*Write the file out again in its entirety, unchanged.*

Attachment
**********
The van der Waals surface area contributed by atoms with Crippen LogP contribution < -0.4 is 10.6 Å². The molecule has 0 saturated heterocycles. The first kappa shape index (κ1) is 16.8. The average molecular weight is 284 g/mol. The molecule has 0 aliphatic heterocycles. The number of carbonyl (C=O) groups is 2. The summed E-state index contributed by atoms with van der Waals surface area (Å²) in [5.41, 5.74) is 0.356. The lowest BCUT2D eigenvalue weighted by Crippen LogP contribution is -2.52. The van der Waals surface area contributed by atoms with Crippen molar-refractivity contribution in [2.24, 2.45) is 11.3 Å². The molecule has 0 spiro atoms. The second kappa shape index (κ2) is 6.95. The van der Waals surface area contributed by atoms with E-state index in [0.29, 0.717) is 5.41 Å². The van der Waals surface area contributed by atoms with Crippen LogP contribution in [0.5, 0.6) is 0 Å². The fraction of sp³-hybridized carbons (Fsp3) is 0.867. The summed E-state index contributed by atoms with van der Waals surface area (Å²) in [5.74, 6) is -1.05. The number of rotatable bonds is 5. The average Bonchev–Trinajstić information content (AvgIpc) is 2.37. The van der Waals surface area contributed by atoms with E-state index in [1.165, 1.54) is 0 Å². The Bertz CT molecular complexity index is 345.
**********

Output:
The van der Waals surface area contributed by atoms with Crippen LogP contribution < -0.4 is 10.6 Å². The molecule has 0 saturated heterocycles. The first kappa shape index (κ1) is 16.8. The average molecular weight is 284 g/mol. The molecule has 0 aliphatic heterocycles. The number of carbonyl (C=O) groups is 2. The summed E-state index contributed by atoms with van der Waals surface area (Å²) in [5.41, 5.74) is 0.356. The lowest BCUT2D eigenvalue weighted by Crippen LogP contribution is -2.52. The van der Waals surface area contributed by atoms with Crippen molar-refractivity contribution in [2.24, 2.45) is 11.3 Å². The molecule has 0 spiro atoms. The second kappa shape index (κ2) is 6.95. The van der Waals surface area contributed by atoms with E-state index in [0.29, 0.717) is 5.41 Å². The van der Waals surface area contributed by atoms with Crippen LogP contribution in [0.5, 0.6) is 0 Å². The fraction of sp³-hybridized carbons (Fsp3) is 0.867. The summed E-state index contributed by atoms with van der Waals surface area (Å²) in [5.74, 6) is -1.05. The number of rotatable bonds is 5. The average Bonchev–Trinajstić information content (AvgIpc) is 2.37. The van der Waals surface area contributed by atoms with E-state index in [1.165, 1.54) is 0 Å². The Bertz CT molecular complexity index is 345.